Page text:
Carey's next project was a distinct change of pace: he teamed up with his friend and longtime collaborator pianist Ben Stolorow to release 2014's Duocracy, an intimate collection of standards from the well-known ("How Long Has This Been Going On?" and "All the Things You Are") to the less-frequently heard ("Little White Lies" and Mancini's "Two for the Road"). “It’s super-naked, and that was intimidating at first, especially once the tape started rolling, but it’s also really freeing. On my last album I felt like I was trying to build something perfect,” Carey says, referring to Roads & Codes. “This was about going in and enjoying playing with each other, about playing jazz and seeing what we could come up with, and letting these tunes shine.” Duocracy received praise from DownBeat ("a lively trip down a straightahead path, never veering far from the expected route but obviously deriving a refreshing joy from the familiar sights"), and Jazz Weekly ("Carey’s got a big, fat and wondrous tone and he fills the room while Stolorow mixes stride chords and bop lines to perfection"), and appeared in "Best of 2014" lists from Arnaldo DeSouteiro's "Jazz Station" and W. Royal Stokes.
In 2013 Carey received a grant from the San Francisco Friends of Chamber Music to compose a new four-movement suite, titled "Interview Music," for his Quintet+1 (this time with multi-reed master Sheldon Brown taking the place of Evan Francis, who has since departed for New York), which was premiered in 2014 at the California Jazz Conservatory in Berkeley. The suite was recorded at the legendary Fantasy Studios in Berkeley, and was released as the Quintet+1's fourth album in 2016. Interview Music received praise from Andrew Gilbert of The Mercury News ("Carey finds an exquisite balance between his ambitious compositional vision and his design to showcase his superlative cast of improvisers on his tongue-in-cheek titled five-movement suite"), Doug Ramsey's Rifftides ("[The] sextet plays the five-part suite with drive, wit, swing and a palpable unity of purpose. It is complex chamber music with solo space for Carey, long an impressive trumpeter..."), and Bird is the Word ("Carey’s compositions take his sextet through all kinds of terrain and at all kinds of speeds and in any number of directions. Thankfully, it isn’t weighted down by the changes, but freed, instead, to just sing"), and landed on several "Best of 2016" lists.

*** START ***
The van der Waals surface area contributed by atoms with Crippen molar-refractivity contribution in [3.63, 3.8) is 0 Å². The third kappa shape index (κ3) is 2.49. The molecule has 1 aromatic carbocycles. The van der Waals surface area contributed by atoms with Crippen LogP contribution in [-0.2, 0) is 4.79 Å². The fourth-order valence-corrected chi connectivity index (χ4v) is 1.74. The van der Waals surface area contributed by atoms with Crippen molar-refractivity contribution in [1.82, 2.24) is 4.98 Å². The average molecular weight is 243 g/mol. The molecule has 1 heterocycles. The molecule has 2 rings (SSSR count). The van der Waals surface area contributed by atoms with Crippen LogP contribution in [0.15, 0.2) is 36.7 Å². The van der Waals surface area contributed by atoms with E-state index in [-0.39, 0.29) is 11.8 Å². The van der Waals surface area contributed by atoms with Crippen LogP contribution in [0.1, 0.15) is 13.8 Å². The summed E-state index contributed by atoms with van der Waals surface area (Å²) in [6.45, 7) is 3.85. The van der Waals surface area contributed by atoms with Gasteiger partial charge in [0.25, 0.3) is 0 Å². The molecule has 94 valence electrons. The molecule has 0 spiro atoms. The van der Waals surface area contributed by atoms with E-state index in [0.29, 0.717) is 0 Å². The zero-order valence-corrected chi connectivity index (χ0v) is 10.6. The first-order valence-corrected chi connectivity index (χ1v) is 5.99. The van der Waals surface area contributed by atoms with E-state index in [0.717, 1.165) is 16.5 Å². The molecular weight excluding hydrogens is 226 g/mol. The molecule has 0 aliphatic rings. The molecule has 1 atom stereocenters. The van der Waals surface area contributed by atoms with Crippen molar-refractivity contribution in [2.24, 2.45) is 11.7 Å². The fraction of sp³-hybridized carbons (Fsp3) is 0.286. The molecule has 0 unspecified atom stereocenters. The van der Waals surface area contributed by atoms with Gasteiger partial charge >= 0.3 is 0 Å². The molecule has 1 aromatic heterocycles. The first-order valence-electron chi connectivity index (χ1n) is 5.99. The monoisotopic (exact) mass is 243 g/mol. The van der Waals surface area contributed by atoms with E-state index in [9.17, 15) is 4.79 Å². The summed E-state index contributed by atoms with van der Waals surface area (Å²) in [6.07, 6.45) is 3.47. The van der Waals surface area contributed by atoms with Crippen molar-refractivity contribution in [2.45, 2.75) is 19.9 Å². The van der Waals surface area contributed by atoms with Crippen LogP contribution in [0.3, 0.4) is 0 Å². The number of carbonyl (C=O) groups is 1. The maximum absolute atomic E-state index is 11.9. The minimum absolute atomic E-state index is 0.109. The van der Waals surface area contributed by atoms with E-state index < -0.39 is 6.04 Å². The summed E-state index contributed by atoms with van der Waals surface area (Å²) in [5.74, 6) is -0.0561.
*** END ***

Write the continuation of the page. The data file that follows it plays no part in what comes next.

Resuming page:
Carey was also the recipient of the 2014 Musical Artists Award from Pasquina Publishing, for his "musical accomplishments and originality as both a composer and jazz performer." And in 2014 and 2015, he was among the runners-up in the "Rising Star" trumpet category of the DownBeat Critic's Poll.